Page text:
JM | Dec 8, 2020

Labour market task force to take global approach in probing impact of COVID-19

/ Our Today

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Karl Samuda, minister of labour and social security. (Photo: JIS)

The government has responded to calls from employers and employees to address issues affecting the labour market in light of the COVID-19 pandemic. 

Karl Samuda, minister of labour and social security, has assembled a team of experts in a task force to address the issue. 

Addressing the group at its first meeting on Monday, Samuda outlined the scope of work and said he expected to receive their first report by the end of February 2021.

The task force is to examine the labour market implications and provide legislative and or policy recommendations to the Labour Advisory Council (LAC) chaired by Samuda, and provide recommendations to address the immediate impact of the COVID-19 pandemic.

Professor Neville Ying, chairman of the labour market task force, which is to submit a report by February 2021. (Photo:

In the meantime, Professor Neville Ying, chairman of the task force, said it must contextualise its objectives in light of the impact of COVID-19 globally and on Jamaica, including critical areas such as business closures and job losses.

Ying told members of the task force that thousands of job positions have been made redundant  since the arrival of COVID-19 and that Jamaica’s economy is projected to decline by 11 per cent even as  the flow of remittances remains steady.


In outlining the framework for the work to be done by the task force, Ying said the tenets of the International Labour Organization (ILO) must guide its deliberations.

He said it must be evidence and rules-based and maximise the power and value of social dialogue.

The ILO tools of Core Labour Standards, Decent Work Agenda and Conventions and Recommendations will also be utilised as important points of reference.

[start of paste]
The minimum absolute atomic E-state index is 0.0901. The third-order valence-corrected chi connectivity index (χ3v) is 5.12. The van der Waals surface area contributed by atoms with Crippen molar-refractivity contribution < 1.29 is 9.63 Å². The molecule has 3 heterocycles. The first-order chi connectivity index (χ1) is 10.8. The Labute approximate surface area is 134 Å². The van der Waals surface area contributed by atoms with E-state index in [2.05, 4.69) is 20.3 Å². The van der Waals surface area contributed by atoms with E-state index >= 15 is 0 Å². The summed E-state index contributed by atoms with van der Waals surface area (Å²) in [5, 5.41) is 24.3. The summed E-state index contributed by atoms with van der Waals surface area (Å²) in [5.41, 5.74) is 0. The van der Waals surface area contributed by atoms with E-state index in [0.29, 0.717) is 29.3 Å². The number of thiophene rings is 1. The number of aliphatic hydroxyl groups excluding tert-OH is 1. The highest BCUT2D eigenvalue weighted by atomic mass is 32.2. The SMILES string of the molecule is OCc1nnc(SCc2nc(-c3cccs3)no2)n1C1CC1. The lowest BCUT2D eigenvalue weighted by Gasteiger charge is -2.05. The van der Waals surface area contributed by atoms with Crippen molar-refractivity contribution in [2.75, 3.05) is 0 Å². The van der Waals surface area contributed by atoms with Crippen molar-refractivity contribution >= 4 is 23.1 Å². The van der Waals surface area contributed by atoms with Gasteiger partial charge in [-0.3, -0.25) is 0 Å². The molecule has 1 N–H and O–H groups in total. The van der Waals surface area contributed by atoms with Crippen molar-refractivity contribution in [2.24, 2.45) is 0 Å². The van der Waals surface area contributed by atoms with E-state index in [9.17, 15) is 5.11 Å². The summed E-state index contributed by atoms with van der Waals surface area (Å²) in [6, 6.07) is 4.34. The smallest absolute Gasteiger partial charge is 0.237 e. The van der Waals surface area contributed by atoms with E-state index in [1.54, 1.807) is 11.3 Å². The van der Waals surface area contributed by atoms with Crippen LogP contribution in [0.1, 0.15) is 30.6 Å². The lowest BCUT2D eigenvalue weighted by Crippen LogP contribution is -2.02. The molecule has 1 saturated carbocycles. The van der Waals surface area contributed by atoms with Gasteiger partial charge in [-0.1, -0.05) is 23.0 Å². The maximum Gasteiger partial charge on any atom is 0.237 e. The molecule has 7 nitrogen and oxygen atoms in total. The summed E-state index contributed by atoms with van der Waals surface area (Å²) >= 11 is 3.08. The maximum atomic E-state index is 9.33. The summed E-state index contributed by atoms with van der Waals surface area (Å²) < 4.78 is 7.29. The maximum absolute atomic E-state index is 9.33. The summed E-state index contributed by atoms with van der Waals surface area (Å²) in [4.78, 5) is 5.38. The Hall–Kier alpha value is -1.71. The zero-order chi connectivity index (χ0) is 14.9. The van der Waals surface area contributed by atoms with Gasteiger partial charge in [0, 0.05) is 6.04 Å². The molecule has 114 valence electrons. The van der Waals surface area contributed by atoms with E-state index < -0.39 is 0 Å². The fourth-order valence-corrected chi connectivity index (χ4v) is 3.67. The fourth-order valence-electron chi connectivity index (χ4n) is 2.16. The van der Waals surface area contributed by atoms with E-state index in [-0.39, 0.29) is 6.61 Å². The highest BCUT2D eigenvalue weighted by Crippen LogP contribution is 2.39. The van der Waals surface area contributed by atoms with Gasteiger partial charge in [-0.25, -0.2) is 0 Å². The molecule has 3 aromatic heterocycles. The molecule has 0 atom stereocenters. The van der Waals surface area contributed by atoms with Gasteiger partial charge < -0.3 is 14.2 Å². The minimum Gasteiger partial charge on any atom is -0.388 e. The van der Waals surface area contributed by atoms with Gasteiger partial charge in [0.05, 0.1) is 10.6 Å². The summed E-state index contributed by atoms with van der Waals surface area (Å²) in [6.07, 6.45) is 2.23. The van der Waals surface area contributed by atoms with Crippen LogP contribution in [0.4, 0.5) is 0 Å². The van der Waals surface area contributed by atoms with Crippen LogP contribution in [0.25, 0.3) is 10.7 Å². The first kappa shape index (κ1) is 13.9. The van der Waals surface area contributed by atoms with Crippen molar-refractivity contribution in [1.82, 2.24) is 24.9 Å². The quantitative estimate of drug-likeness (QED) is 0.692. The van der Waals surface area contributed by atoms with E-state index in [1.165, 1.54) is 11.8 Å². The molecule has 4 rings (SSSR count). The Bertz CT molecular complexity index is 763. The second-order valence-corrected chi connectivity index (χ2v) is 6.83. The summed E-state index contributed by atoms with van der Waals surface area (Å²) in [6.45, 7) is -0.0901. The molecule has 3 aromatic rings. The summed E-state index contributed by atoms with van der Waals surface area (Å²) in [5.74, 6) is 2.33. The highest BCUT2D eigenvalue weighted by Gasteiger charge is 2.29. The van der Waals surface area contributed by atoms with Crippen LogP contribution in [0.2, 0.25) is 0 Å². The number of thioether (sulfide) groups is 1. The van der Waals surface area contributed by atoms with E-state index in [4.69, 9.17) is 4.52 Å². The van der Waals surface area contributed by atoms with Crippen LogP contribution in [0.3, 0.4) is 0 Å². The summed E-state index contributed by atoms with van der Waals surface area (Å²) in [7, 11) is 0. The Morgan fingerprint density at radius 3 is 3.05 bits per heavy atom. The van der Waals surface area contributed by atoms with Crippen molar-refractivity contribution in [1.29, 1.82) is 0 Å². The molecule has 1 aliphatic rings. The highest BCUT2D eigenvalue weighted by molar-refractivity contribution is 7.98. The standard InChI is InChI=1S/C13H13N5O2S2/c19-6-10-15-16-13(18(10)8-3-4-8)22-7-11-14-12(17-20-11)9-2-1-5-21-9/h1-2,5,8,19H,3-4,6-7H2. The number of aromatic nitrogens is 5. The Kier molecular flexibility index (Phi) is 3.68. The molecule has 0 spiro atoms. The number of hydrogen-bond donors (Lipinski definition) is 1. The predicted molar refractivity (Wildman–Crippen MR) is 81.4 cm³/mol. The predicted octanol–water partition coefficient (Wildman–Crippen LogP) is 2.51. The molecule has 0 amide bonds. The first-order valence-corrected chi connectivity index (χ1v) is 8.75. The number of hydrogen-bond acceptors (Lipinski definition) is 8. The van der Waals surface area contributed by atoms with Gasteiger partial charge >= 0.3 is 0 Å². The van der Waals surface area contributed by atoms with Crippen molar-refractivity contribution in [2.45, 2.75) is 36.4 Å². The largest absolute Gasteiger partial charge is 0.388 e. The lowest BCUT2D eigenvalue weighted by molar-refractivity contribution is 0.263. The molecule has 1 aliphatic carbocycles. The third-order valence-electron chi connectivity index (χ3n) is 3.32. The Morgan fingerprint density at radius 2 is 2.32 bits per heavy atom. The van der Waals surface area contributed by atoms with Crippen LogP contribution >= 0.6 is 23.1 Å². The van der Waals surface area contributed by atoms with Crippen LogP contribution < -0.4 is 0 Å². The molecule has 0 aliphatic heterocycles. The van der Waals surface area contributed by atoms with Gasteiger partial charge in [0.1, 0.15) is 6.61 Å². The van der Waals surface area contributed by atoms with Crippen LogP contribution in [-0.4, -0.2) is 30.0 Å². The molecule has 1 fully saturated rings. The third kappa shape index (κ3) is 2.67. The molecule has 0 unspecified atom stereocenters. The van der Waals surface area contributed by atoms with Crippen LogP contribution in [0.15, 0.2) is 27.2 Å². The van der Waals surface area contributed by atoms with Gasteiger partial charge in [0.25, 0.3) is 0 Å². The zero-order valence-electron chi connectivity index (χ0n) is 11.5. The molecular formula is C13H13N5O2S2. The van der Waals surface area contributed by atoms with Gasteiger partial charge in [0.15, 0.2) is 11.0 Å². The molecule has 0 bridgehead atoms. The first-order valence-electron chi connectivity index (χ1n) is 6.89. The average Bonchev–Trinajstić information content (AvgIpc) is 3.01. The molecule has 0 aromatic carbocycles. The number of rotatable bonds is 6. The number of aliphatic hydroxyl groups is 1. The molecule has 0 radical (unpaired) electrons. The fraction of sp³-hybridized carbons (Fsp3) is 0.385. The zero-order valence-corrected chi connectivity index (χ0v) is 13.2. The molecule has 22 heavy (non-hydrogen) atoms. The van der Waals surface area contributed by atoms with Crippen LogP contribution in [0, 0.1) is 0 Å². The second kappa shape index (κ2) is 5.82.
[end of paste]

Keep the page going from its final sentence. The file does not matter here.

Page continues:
Ying said in addition to the global approach of the task force, it would also focus on job creation and employment, synchronised financing by international development institutions for developing countries and major strategies for job creation and employment viz-a-viz infrastructure development such as urgent attention to the network of roads damaged during the recent rains associated with hurricanes.

Digital infrastructure for Internet access in all communities across Jamaica, will also be examined.

Work from home

The task force will highlight the importance of the future work place that will be technology driven, with primarily digital and home-based work. This will require urgent changes in the roles of tripartite members (employer, trade unions and government).

READ: Everyone has a home office now. So who is paying for it?

The future workplace will also require key competencies for employees and employers and a new concept and practice of life-long learning.

The task force, which is a sub-set of the Labour Advisory Council (LAC), is comprised of:

  • Professor Neville Ying (Chairman)
  • Granville Valentine (NWU)
  • Clifton Grant (UAWU)
  • David Wan (JEF)
  • Cheryl Price (JEF)
  • Wayne Chen (Caribbean Employers Federation)
  • Deidra Coy (Planning Institute of Jamaica)
  • Donavon Wignall (MSME) and Donna Evelyn (Jamaica Council of Churches)


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